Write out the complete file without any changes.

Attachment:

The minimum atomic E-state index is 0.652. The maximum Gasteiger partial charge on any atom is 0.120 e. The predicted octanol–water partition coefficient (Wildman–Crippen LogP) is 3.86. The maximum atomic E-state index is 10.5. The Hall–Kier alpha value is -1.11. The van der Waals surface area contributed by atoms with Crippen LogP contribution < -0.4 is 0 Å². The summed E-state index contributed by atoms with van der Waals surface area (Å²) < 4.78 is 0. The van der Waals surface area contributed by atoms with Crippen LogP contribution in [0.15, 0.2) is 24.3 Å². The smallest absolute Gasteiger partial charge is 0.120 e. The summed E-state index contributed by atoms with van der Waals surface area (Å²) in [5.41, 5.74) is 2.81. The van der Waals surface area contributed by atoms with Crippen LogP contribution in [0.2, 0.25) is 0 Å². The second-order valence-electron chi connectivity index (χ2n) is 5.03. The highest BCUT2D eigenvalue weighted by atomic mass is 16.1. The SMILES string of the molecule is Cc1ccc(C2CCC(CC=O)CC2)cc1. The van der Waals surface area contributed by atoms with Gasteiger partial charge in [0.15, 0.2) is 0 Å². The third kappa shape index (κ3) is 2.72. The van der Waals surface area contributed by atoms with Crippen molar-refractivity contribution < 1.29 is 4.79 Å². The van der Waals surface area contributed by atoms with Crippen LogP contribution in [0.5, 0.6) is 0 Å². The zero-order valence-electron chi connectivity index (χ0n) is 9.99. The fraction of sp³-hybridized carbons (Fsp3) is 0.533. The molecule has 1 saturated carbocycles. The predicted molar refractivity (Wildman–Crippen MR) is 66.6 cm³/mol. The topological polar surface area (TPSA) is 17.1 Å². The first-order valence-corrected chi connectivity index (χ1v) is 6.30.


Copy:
The minimum atomic E-state index is 0.652. The maximum Gasteiger partial charge on any atom is 0.120 e. The predicted octanol–water partition coefficient (Wildman–Crippen LogP) is 3.86. The maximum atomic E-state index is 10.5. The Hall–Kier alpha value is -1.11. The van der Waals surface area contributed by atoms with Crippen LogP contribution < -0.4 is 0 Å². The summed E-state index contributed by atoms with van der Waals surface area (Å²) < 4.78 is 0. The van der Waals surface area contributed by atoms with Crippen LogP contribution in [0.15, 0.2) is 24.3 Å². The smallest absolute Gasteiger partial charge is 0.120 e. The summed E-state index contributed by atoms with van der Waals surface area (Å²) in [5.41, 5.74) is 2.81. The van der Waals surface area contributed by atoms with Crippen LogP contribution in [0.2, 0.25) is 0 Å². The second-order valence-electron chi connectivity index (χ2n) is 5.03. The highest BCUT2D eigenvalue weighted by atomic mass is 16.1. The SMILES string of the molecule is Cc1ccc(C2CCC(CC=O)CC2)cc1. The van der Waals surface area contributed by atoms with Gasteiger partial charge in [0.15, 0.2) is 0 Å². The third kappa shape index (κ3) is 2.72. The van der Waals surface area contributed by atoms with Crippen molar-refractivity contribution < 1.29 is 4.79 Å². The van der Waals surface area contributed by atoms with Crippen LogP contribution in [0.5, 0.6) is 0 Å². The zero-order valence-electron chi connectivity index (χ0n) is 9.99. The fraction of sp³-hybridized carbons (Fsp3) is 0.533. The molecule has 1 saturated carbocycles. The predicted molar refractivity (Wildman–Crippen MR) is 66.6 cm³/mol. The topological polar surface area (TPSA) is 17.1 Å². The first-order valence-corrected chi connectivity index (χ1v) is 6.30.